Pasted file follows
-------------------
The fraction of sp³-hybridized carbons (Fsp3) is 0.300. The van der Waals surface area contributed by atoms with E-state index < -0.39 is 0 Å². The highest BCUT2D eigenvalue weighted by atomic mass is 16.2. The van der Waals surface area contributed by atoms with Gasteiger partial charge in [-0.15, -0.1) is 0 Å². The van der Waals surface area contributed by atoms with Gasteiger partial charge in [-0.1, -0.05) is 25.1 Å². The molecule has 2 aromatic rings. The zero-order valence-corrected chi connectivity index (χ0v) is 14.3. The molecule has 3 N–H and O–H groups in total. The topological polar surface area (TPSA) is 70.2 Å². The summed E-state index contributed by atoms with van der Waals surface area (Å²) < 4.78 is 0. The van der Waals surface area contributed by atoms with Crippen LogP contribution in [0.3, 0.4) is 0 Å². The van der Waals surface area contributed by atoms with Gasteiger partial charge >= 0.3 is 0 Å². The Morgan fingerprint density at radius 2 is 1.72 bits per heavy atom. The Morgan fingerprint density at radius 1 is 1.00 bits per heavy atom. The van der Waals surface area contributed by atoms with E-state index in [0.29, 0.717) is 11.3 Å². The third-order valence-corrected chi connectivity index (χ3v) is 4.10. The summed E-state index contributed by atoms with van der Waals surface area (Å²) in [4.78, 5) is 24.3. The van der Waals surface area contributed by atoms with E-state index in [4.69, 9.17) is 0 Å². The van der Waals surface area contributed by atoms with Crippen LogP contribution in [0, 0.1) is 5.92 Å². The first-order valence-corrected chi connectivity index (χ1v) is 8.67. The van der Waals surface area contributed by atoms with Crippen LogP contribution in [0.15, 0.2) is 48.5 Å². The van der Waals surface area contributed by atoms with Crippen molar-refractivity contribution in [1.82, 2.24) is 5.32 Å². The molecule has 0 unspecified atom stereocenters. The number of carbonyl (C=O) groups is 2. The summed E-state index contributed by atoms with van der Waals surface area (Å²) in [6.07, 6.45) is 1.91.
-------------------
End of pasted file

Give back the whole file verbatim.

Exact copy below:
The fraction of sp³-hybridized carbons (Fsp3) is 0.300. The van der Waals surface area contributed by atoms with E-state index < -0.39 is 0 Å². The highest BCUT2D eigenvalue weighted by atomic mass is 16.2. The van der Waals surface area contributed by atoms with Gasteiger partial charge in [-0.15, -0.1) is 0 Å². The van der Waals surface area contributed by atoms with Gasteiger partial charge in [-0.1, -0.05) is 25.1 Å². The molecule has 2 aromatic rings. The zero-order valence-corrected chi connectivity index (χ0v) is 14.3. The molecule has 3 N–H and O–H groups in total. The topological polar surface area (TPSA) is 70.2 Å². The summed E-state index contributed by atoms with van der Waals surface area (Å²) < 4.78 is 0. The van der Waals surface area contributed by atoms with Crippen LogP contribution in [0.3, 0.4) is 0 Å². The van der Waals surface area contributed by atoms with Gasteiger partial charge >= 0.3 is 0 Å². The Morgan fingerprint density at radius 2 is 1.72 bits per heavy atom. The Morgan fingerprint density at radius 1 is 1.00 bits per heavy atom. The van der Waals surface area contributed by atoms with E-state index in [0.29, 0.717) is 11.3 Å². The third-order valence-corrected chi connectivity index (χ3v) is 4.10. The summed E-state index contributed by atoms with van der Waals surface area (Å²) in [4.78, 5) is 24.3. The van der Waals surface area contributed by atoms with E-state index in [4.69, 9.17) is 0 Å². The van der Waals surface area contributed by atoms with Crippen LogP contribution in [0, 0.1) is 5.92 Å². The first-order valence-corrected chi connectivity index (χ1v) is 8.67. The van der Waals surface area contributed by atoms with Crippen LogP contribution in [0.15, 0.2) is 48.5 Å². The van der Waals surface area contributed by atoms with Crippen molar-refractivity contribution in [1.82, 2.24) is 5.32 Å². The molecule has 0 unspecified atom stereocenters. The number of carbonyl (C=O) groups is 2. The summed E-state index contributed by atoms with van der Waals surface area (Å²) in [6.07, 6.45) is 1.91.